In addition, some DNA-based structures have an inherent floppiness that makes three-dimensional shapes collapse. But the building method used to create the barrel–lining up a series of DNA helices into a pleated-sheet structure–seems to provide new strength. “I suspect that Shih’s style of making 3-D structures will prove to be particularly rigid,” says Paul Rothemund, a scientist at the California Institute of Technology in Pasadena, CA who developed the method on which the project is based.
Rothemund adds that one of the most complicated aspects of DNA architecture is confirming that the finished structure takes the shape of the original design. The Harvard students have taken pictures of their DNA barrel using an electron microscope, which shows that it is the right size and shape. They also ran preliminary tests to determine if the barrel can really protect its cargo from the outside environment. Sure enough, they found that a chemical placed inside the barrel is effectively shielded from another chemical that usually binds to it.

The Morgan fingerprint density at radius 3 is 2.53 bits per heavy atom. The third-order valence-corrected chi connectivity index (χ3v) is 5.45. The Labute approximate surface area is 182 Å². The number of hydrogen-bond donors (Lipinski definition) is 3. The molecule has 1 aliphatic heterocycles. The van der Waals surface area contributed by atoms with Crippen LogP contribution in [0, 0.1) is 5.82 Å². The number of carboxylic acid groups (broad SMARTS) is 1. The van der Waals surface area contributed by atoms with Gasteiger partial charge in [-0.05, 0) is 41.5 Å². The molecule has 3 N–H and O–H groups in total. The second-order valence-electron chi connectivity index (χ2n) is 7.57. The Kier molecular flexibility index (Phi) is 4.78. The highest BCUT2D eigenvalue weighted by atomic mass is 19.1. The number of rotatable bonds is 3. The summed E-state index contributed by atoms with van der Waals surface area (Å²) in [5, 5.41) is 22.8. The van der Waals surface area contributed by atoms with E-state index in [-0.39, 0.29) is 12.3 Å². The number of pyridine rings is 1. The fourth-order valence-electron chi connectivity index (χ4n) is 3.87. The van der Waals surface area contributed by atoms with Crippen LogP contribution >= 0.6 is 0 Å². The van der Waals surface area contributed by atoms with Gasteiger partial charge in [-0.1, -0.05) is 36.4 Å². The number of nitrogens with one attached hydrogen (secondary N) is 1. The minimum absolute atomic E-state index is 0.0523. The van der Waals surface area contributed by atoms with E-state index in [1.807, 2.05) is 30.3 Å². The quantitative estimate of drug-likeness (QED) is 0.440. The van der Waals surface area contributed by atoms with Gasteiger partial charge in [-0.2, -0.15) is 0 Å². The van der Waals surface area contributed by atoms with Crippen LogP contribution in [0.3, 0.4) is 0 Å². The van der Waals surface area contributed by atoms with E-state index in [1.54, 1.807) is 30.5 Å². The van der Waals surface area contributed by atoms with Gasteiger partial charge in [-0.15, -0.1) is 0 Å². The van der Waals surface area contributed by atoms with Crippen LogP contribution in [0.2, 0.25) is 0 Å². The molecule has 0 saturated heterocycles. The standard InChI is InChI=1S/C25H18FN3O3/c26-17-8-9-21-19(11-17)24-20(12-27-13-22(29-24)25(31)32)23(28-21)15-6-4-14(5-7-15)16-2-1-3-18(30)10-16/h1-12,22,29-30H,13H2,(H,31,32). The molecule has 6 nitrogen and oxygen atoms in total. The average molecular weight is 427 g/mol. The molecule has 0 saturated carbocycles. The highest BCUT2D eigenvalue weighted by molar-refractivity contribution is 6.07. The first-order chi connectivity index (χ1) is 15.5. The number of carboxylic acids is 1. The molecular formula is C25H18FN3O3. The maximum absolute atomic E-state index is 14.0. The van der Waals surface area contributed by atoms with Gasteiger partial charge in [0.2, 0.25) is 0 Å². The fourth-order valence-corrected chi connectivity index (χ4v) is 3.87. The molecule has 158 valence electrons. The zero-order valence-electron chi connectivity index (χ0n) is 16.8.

If the students can get their creation to work, they’ll overcome one of the lingering problems with DNA-based designs: finding a practical application for the tiny structures. “If … they can make containers for the delivery of drugs, it will demonstrate that using DNA as a technological material really is a useful enterprise!” says Rothemund.
Ultimately, the students hope to create a container that could carry any type of drug and be molecularly targeted to specific types of cells. Newer therapies, such as those that are gene or protein-based, are often difficult to deliver and need to be directed to certain tissues. Some must be delivered via injection or, in a few experimental cases, infused directly into the brain. The students are already working on ways to decorate the barrels with different molecules that bind only to certain cells or proteins.
While the work is still in the very early phase, Shih dreams big about what could happen in the future. “It’s interesting in the long term because we do have so much control over the shapes of these objects,” he says. “People have generated DNA molecules that act as computers, so you could have a drug-delivery device that has an onboard computer that does primitive computations, making decisions about when and where to release the drug.” Of course, Shih says, “there’s still quite a bit of work to be done.”